New Delhi: Italian prime minister Paolo Gentiloni is set to hold talks with Prime Minister Narendra Modi on Monday, opening a new chapter in bilateral relations during the first prime ministerial visit from Italy to India in a decade. The visit marks the end of a chill in ties that set in 2012 after the killing of two Indian fishermen by a pair of Italian marines off the coast of Kerala.
Gentiloni arrived in New Delhi on Sunday, accompanied by a 15-member delegation of Italian businessmen. Italy is India’s fifth largest trading partner in the European Union (EU) with a bilateral trade of $8.79 billion in 2016-17, according to Indian figures. There are more than 600 Italian companies with offices in India in areas ranging from fashion to textiles and textile machinery, auto components, energy and insurance. Italy also has a sizeable population of expatriate Indians numbering almost 200,000.
“The visit is aimed at strengthening the bilateral political and economic relations between the two countries,” Indian foreign ministry spokesman Raveesh Kumar told reporters on Friday.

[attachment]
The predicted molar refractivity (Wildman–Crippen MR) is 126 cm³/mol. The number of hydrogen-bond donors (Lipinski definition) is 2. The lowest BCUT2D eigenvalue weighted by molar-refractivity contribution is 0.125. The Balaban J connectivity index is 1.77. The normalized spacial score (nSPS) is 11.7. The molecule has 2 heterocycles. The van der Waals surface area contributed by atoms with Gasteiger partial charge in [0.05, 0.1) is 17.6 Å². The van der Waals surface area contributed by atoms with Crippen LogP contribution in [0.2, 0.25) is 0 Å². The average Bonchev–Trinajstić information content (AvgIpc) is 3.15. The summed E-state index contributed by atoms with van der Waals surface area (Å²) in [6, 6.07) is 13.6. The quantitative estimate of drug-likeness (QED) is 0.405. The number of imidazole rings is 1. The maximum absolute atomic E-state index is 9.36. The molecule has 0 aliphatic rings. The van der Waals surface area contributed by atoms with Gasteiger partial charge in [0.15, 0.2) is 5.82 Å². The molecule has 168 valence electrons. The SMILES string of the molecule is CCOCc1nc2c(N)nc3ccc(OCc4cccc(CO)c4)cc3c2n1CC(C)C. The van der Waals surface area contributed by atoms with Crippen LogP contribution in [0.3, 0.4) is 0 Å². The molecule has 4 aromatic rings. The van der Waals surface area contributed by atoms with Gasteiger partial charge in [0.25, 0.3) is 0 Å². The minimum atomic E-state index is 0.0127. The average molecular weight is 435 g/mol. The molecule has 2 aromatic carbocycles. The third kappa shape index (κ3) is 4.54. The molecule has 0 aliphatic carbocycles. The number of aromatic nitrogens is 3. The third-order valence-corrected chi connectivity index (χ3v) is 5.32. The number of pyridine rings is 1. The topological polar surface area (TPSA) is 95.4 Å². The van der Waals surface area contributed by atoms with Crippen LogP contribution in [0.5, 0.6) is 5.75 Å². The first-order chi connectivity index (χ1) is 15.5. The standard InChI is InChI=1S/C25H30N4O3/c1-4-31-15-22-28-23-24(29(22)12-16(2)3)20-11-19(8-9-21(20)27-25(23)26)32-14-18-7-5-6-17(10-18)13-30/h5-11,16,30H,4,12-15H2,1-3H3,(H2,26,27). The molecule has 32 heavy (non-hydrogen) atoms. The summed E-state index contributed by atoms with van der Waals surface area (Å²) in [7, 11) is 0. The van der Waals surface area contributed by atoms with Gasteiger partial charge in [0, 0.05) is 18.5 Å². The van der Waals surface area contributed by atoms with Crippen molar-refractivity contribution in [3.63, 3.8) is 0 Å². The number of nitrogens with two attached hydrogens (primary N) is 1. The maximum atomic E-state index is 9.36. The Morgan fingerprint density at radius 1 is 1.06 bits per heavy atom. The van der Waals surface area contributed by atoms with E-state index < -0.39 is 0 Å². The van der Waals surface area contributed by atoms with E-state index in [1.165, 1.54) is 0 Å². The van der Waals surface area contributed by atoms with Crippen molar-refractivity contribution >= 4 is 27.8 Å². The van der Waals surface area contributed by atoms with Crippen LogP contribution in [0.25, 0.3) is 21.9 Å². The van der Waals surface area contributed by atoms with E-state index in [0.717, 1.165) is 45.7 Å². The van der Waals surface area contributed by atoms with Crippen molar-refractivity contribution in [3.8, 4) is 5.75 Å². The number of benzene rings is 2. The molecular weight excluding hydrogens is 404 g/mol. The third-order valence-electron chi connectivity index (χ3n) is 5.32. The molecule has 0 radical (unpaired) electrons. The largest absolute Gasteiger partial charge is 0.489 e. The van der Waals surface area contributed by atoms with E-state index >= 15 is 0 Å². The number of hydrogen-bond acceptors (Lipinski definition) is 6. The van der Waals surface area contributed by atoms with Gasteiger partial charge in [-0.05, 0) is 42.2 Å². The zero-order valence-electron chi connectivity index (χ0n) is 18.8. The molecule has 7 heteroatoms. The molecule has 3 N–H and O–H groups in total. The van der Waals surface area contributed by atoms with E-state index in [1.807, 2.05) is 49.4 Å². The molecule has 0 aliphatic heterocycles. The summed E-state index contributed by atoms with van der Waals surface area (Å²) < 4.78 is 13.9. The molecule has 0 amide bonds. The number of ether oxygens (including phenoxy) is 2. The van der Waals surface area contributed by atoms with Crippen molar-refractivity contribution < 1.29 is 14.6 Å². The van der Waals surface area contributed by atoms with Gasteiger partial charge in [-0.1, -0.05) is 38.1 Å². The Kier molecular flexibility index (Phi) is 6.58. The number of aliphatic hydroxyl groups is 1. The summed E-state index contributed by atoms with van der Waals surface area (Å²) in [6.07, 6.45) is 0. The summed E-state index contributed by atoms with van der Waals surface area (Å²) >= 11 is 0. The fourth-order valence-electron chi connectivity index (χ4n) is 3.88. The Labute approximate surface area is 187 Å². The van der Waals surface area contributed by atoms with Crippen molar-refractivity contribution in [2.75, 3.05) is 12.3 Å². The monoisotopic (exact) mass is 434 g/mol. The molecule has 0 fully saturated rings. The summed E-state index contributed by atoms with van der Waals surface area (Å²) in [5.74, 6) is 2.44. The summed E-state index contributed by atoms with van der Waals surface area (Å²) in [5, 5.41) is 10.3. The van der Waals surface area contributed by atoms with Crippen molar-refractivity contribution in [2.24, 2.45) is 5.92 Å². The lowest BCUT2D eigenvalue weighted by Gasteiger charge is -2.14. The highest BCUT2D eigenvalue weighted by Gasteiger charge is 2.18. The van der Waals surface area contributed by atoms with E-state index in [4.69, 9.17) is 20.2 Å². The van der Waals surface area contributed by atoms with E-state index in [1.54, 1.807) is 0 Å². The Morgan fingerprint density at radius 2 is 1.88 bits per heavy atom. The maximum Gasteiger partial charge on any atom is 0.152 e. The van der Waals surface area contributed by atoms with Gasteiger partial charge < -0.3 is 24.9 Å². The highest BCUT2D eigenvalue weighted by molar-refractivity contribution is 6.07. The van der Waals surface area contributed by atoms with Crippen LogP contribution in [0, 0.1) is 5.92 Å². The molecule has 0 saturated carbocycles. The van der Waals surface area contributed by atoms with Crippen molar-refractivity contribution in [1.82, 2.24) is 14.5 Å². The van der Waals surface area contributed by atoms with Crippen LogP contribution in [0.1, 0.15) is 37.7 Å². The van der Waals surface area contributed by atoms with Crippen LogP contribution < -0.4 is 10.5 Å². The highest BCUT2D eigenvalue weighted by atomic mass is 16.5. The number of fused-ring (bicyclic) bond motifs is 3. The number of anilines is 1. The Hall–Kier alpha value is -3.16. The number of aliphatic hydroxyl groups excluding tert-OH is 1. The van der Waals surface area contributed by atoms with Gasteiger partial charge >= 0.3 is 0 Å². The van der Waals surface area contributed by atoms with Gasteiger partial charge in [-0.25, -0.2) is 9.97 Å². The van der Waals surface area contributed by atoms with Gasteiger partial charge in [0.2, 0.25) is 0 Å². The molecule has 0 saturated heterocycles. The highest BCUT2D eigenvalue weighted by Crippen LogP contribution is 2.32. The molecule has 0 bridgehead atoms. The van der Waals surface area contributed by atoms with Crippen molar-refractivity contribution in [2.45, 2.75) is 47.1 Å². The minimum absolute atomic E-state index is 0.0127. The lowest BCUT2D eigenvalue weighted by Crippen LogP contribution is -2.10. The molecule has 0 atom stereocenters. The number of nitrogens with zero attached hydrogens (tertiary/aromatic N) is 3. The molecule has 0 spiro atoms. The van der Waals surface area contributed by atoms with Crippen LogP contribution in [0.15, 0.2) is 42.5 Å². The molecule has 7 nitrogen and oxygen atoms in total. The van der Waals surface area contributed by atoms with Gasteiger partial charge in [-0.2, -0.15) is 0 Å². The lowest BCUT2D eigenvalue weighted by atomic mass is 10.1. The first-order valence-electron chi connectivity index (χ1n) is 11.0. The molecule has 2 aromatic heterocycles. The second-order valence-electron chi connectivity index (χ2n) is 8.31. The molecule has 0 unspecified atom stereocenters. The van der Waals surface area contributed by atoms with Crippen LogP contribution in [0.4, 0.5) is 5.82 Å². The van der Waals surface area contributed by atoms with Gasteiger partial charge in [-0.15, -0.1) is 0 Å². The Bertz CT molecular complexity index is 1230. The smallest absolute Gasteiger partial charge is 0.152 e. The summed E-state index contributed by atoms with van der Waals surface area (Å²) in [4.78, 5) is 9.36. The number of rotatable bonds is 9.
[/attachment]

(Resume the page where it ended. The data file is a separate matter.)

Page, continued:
The strain in bilateral India-Italy ties—caused by the arrest of the two Italian marines—had spilled over on relations between India and the EU, India’s largest trading partner and a key source of investment. India-Italy ties ran aground after the two marines, Latorre Massimiliano and Salvatore Girone, were arrested on charges of killing Indian fishermen, mistaking them to be pirates.
Italy contested India’s charge that the ship that the marines were on—the Enrica Lexie—was in Indian waters at the time of the shooting. The Italian government was of the view that since the ship was in international waters, only the International Tribunal for the Law of the Sea could apply, questioning the Indian government’s jurisdiction over the case. According to Italian authorities, the marines, who were on official duty, also had diplomatic immunity. India, on its part, rejected the Italian position in the case.
Ties started looking up after the two marines were allowed to return home. Latorre was allowed by India’s Supreme Court to return to Italy in September 2014 on health grounds, while Girone was allowed to go in May 2016.